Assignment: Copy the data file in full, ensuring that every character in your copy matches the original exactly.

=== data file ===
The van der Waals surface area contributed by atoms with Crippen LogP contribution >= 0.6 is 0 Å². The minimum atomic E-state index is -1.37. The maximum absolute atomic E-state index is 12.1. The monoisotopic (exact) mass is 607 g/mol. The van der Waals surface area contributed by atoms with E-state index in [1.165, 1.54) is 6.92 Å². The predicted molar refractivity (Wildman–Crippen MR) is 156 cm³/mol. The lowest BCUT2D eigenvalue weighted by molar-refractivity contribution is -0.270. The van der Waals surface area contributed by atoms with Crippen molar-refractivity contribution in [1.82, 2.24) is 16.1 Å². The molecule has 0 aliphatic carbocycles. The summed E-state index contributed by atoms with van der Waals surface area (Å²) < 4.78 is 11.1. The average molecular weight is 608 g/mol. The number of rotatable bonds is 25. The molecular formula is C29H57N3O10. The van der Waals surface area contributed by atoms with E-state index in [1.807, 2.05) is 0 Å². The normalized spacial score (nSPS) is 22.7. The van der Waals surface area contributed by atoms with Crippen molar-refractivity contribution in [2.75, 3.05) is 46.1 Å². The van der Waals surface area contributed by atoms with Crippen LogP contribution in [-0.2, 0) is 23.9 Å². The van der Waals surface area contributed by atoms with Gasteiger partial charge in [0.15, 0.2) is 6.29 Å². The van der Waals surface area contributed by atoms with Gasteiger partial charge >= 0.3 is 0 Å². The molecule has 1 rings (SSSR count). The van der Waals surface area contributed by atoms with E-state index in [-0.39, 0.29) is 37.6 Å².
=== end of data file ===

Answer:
The van der Waals surface area contributed by atoms with Crippen LogP contribution >= 0.6 is 0 Å². The minimum atomic E-state index is -1.37. The maximum absolute atomic E-state index is 12.1. The monoisotopic (exact) mass is 607 g/mol. The van der Waals surface area contributed by atoms with E-state index in [1.165, 1.54) is 6.92 Å². The predicted molar refractivity (Wildman–Crippen MR) is 156 cm³/mol. The lowest BCUT2D eigenvalue weighted by molar-refractivity contribution is -0.270. The van der Waals surface area contributed by atoms with Crippen molar-refractivity contribution in [1.82, 2.24) is 16.1 Å². The molecule has 0 aliphatic carbocycles. The summed E-state index contributed by atoms with van der Waals surface area (Å²) < 4.78 is 11.1. The average molecular weight is 608 g/mol. The number of rotatable bonds is 25. The molecular formula is C29H57N3O10. The van der Waals surface area contributed by atoms with E-state index in [1.807, 2.05) is 0 Å². The normalized spacial score (nSPS) is 22.7. The van der Waals surface area contributed by atoms with Crippen molar-refractivity contribution in [2.75, 3.05) is 46.1 Å². The van der Waals surface area contributed by atoms with Crippen LogP contribution in [-0.2, 0) is 23.9 Å². The van der Waals surface area contributed by atoms with Gasteiger partial charge in [0.15, 0.2) is 6.29 Å². The van der Waals surface area contributed by atoms with Gasteiger partial charge >= 0.3 is 0 Å². The molecule has 1 rings (SSSR count). The van der Waals surface area contributed by atoms with E-state index in [-0.39, 0.29) is 37.6 Å².